Dr Shwetak Patel, 37, of the University of Washington and Google is the recipient of the prestigious 2018 ACM or Association for Computing Machinery Prize in Computing.
The ACM Prize in Computing recognizes early-to-mid-career computer scientists whose research contributions have fundamental impact and broad implications. The award carries a prize of $250,000, from an endowment provided by Infosys Ltd. Patel will formally receive the ACM Prize at ACM's annual awards banquet on June 15, 2019, in San Francisco.
Patel and his students found highly creative ways to leverage existing infrastructure to make affordable and accurate monitoring a practical reality. Patel quickly turned his team’s research contributions into real-world deployments, founding companies to commercialize their work.
Most recently, Patel’s health monitoring startup Senosis was acquired in 2017 by Google.
“I never thought I’d get one of these things,” Patel said, crediting his graduate students for their roles in the work for which he’s being recognized.
“Despite the fact that he is only 37, Shwetak Patel has had a significant impact on the field of ubiquitous computing for nearly two decades,” said ACM president Cherri Pancake in a media release. “His work has ushered in some really exciting possibilities in the areas of sustainability and health. The widespread adoption of systems where individuals can monitor their health with smartphones could revolutionize healthcare — especially in the developing world. Shwetak Patel certainly exemplifies the ACM Prize’s goal of recognizing work with ‘fundamental impact and broad implications.’”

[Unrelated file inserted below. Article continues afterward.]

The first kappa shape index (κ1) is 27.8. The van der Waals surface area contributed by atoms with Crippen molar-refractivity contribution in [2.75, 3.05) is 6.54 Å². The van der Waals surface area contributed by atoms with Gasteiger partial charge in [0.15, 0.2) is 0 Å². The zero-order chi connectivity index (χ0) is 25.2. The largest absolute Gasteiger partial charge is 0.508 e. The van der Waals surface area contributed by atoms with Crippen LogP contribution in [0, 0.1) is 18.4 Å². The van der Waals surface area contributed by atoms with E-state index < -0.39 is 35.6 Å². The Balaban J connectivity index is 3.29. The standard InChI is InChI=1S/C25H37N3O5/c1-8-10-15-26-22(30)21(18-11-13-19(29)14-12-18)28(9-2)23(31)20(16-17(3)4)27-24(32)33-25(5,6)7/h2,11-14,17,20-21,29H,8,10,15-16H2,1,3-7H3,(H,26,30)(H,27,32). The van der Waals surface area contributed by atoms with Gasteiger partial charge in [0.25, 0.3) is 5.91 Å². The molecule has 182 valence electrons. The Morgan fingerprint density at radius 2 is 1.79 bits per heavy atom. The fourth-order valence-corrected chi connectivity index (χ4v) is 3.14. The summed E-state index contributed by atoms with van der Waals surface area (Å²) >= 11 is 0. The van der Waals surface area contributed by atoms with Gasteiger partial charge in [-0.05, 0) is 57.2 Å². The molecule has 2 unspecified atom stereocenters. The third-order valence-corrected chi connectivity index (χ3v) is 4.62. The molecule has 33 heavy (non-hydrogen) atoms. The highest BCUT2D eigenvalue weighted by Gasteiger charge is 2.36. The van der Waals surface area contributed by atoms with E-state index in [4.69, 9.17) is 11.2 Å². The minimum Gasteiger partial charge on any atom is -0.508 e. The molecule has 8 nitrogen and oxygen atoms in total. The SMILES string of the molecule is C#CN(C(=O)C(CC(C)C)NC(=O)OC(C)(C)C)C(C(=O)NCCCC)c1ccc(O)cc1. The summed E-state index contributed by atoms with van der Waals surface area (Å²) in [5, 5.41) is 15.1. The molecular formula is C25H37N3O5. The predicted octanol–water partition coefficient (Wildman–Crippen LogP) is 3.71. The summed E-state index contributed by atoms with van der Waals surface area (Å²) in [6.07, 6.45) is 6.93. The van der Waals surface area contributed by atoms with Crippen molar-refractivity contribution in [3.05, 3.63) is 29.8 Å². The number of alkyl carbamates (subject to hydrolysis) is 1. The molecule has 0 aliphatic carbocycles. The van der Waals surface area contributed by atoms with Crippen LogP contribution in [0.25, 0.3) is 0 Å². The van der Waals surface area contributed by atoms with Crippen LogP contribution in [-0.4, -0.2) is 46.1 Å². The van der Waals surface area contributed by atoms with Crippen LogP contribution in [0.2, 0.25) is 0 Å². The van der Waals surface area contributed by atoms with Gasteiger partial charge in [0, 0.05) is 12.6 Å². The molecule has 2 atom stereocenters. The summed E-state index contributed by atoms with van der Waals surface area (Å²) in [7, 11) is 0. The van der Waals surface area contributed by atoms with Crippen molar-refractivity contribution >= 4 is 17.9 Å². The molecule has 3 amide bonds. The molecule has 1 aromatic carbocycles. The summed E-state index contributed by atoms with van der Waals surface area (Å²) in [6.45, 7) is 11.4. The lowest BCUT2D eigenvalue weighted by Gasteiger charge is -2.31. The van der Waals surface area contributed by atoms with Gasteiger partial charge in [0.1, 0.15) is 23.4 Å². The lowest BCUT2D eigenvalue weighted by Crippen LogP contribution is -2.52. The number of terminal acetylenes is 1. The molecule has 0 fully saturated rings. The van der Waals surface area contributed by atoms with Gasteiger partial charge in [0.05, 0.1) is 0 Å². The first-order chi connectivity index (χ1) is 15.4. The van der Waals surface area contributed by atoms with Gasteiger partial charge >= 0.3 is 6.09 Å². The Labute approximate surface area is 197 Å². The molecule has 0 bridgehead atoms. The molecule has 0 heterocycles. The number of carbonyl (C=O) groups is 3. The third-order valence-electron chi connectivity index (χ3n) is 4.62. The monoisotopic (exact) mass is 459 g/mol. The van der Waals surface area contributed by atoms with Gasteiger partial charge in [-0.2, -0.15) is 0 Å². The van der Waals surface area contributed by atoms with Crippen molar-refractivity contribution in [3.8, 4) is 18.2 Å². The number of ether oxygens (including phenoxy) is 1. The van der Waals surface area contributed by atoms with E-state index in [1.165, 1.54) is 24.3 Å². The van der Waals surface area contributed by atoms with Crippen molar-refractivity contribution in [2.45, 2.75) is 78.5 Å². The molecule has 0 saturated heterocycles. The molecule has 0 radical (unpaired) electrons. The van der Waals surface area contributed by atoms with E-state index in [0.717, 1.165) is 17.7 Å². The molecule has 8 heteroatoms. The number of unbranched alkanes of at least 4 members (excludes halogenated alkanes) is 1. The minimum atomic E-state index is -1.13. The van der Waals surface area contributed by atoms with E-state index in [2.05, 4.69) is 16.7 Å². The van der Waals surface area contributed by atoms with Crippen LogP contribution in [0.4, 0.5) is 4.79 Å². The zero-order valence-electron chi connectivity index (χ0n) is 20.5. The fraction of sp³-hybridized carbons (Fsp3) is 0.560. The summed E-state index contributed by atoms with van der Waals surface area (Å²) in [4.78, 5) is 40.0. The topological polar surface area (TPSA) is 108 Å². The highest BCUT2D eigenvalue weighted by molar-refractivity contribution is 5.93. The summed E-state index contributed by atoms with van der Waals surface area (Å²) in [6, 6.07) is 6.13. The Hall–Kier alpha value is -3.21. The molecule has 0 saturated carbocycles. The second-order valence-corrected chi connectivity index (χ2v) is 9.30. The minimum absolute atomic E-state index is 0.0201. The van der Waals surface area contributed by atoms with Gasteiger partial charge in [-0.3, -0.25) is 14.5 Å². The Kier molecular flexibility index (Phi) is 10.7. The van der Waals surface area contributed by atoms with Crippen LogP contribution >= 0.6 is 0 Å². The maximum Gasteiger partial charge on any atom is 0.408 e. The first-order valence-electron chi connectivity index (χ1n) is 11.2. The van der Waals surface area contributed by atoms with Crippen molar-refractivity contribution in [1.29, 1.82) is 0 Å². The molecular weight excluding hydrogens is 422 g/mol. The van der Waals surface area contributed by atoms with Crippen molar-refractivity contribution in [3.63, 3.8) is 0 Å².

Patel is the Washington Research Foundation Entrepreneurship Endowed Professor in Computer Science and Engineering at the University of Washington, where he directs the Ubicomp Lab, which develops innovative sensing systems for real-world applications in health, sustainability and novel interactions. He is also a director at Google working on health care. His research interests are in the areas of Human-Computer Interaction, Ubiquitous Computing, Sensor-enabled Embedded Systems, and User Interface Software and Technology.
Patel earned his Bachelor's and Ph.D. degrees in Computer Science from Georgia Institute of Technology. His numerous honors include receiving a MacArthur Fellowship, a Sloan Fellowship, a Presidential Early Career Award for Scientists and Engineers (PECASE), MIT TR-35 Award, and a National Academy of Engineering Gilbreth Award. Patel is a Fellow of ACM.